Turkish journalists risk their lives every day by simply trying to do their job, Tayip Temel, deputy co-chair of the pro-Kurdish Peoples’ Democratic Party (HDP), said in a statement published yesterday on the party’s website.
Murdered journalists have been commemorated on April 6 ever since Turkish journalist Hasan Fehmi was killed on the same day in 1909.
“Nothing has changed in the past 112 years,” said Temel. “Journalists are still targeted for expressing their thoughts or criticizing the government. They are still targeted for going after the truth and making people in power feel uncomfortable.”
Emphasizing that journalists expose politician wrongdoing, bureaucrats, the mafia, misogynists and racists in top positions, Temel said the corrupt Turkish government did not want journalist to work freely for exactly these reasons.
“Critical minded journalists infuriate the government,” he said. “People in power do not want journalists to protect the people but the powerful.”
According to Reporters Without Borders (RSF), journalists who are critical of the government are constantly intimated and silenced. Moreover, they are threatened with imprisonment by Turkish authorities under the country’s anti-terrorism law, known as the TMK.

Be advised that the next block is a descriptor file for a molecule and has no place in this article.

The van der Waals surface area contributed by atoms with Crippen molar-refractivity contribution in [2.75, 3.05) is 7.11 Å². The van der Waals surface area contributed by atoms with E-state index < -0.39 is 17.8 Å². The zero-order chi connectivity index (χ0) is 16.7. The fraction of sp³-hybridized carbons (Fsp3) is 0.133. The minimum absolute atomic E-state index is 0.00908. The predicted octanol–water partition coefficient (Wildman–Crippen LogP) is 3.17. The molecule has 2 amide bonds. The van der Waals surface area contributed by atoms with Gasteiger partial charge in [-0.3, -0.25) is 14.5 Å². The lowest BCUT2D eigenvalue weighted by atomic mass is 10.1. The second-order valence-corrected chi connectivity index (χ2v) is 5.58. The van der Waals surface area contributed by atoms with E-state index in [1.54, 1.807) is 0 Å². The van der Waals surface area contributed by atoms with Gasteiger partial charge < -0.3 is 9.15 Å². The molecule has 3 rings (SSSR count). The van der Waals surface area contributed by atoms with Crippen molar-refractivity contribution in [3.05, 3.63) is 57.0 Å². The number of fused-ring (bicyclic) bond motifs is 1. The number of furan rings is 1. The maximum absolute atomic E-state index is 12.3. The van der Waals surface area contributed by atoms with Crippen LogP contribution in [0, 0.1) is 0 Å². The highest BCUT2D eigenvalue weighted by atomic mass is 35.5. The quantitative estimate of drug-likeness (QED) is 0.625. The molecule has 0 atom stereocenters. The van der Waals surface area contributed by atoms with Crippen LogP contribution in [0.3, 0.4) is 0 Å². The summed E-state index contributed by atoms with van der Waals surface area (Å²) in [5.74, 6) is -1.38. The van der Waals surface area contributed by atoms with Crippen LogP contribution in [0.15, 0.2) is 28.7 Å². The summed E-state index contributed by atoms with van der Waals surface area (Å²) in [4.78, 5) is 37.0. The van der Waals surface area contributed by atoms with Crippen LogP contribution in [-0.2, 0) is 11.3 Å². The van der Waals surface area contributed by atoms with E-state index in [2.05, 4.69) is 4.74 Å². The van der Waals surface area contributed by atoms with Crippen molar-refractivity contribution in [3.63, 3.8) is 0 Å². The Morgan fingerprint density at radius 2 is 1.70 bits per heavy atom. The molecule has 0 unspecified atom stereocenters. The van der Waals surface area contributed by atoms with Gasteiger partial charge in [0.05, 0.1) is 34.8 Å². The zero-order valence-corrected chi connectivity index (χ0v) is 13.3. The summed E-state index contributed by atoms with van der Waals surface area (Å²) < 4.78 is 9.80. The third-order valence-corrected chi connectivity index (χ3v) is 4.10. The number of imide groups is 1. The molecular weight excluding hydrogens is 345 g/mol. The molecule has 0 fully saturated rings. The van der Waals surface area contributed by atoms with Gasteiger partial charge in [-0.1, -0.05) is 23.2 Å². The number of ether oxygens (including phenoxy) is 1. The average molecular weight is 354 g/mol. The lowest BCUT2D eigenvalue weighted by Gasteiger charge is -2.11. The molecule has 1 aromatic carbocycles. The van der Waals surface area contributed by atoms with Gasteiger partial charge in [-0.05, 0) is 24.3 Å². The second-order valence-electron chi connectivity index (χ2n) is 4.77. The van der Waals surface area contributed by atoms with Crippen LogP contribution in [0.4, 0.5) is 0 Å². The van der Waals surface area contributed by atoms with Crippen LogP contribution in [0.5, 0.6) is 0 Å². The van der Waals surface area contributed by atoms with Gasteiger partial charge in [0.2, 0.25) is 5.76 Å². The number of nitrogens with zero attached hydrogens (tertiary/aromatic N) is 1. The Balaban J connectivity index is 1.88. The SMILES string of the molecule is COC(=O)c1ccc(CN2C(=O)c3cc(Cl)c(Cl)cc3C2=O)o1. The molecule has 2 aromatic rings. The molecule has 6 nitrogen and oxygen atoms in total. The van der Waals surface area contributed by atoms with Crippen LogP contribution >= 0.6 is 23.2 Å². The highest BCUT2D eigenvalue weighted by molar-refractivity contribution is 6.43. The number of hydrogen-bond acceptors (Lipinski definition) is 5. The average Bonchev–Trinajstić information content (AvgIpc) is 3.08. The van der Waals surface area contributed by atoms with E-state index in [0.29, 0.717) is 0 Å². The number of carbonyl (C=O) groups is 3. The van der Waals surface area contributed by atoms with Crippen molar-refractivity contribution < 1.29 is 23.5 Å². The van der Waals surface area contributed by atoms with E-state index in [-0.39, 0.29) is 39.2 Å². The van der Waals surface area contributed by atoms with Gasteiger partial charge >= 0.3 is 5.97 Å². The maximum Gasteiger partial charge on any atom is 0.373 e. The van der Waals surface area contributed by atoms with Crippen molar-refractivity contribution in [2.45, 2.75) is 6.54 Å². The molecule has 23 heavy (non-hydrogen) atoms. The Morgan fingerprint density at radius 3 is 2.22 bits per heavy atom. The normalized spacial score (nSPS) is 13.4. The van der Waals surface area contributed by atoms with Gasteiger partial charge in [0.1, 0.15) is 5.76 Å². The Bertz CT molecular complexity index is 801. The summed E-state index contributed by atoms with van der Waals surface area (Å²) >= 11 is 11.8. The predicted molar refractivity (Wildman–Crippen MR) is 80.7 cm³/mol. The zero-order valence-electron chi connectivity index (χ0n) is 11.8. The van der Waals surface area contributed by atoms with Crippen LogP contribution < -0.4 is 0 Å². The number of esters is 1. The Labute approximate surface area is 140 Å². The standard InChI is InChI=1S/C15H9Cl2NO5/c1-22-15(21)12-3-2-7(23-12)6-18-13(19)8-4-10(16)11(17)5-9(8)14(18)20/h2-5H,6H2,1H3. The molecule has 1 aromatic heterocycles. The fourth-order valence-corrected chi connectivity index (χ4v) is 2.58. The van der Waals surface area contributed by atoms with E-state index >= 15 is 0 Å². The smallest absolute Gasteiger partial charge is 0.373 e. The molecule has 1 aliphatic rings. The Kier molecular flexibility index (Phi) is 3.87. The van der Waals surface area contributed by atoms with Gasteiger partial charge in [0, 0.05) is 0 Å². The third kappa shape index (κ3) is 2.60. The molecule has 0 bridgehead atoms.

Despite these problems, Temel emphasized that there were still brave journalists who pursued the truth despite the dangers of murder, arrest and abduction.
Turkey is ranked 154th among 180 countries in the 2020 World Press Freedom Index published by Reporters Without Borders (RSF). According to the Stockholm Center for Freedom’s “Jailed and Wanted Journalists in Turkey” database, 175 journalists are currently behind bars in the county, while 167 are wanted and are either in exile or remain at large.
The Turkish government increased its crackdown on critical media outlets and journalists in the aftermath of a coup attempt on July 15, 2016, following which dozens of journalists were jailed, while more than 200 media outlets were closed down under the pretext of an anti-coup fight.